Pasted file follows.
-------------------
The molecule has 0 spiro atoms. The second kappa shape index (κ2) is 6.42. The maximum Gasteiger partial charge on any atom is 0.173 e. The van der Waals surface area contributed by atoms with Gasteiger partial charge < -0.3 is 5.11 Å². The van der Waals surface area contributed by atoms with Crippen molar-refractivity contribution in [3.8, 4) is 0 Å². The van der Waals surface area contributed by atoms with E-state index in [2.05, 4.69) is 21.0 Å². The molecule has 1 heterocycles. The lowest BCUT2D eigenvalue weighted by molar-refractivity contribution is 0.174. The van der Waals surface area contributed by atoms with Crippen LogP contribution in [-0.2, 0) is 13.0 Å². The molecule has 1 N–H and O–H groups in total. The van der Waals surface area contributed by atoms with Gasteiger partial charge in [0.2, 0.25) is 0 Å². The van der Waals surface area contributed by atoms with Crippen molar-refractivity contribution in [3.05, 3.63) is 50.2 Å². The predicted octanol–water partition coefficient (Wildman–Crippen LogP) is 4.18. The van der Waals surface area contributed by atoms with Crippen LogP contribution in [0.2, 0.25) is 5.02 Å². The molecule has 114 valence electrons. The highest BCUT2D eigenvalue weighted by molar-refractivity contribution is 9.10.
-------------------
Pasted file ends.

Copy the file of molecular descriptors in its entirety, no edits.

The molecule has 0 spiro atoms. The second kappa shape index (κ2) is 6.42. The maximum Gasteiger partial charge on any atom is 0.173 e. The van der Waals surface area contributed by atoms with Gasteiger partial charge < -0.3 is 5.11 Å². The van der Waals surface area contributed by atoms with Crippen molar-refractivity contribution in [3.8, 4) is 0 Å². The van der Waals surface area contributed by atoms with E-state index in [2.05, 4.69) is 21.0 Å². The molecule has 1 heterocycles. The lowest BCUT2D eigenvalue weighted by molar-refractivity contribution is 0.174. The van der Waals surface area contributed by atoms with Crippen LogP contribution in [-0.2, 0) is 13.0 Å². The molecule has 1 N–H and O–H groups in total. The van der Waals surface area contributed by atoms with Gasteiger partial charge in [0.2, 0.25) is 0 Å². The van der Waals surface area contributed by atoms with Crippen molar-refractivity contribution in [3.05, 3.63) is 50.2 Å². The predicted octanol–water partition coefficient (Wildman–Crippen LogP) is 4.18. The van der Waals surface area contributed by atoms with Crippen LogP contribution in [0.2, 0.25) is 5.02 Å². The molecule has 114 valence electrons. The highest BCUT2D eigenvalue weighted by molar-refractivity contribution is 9.10.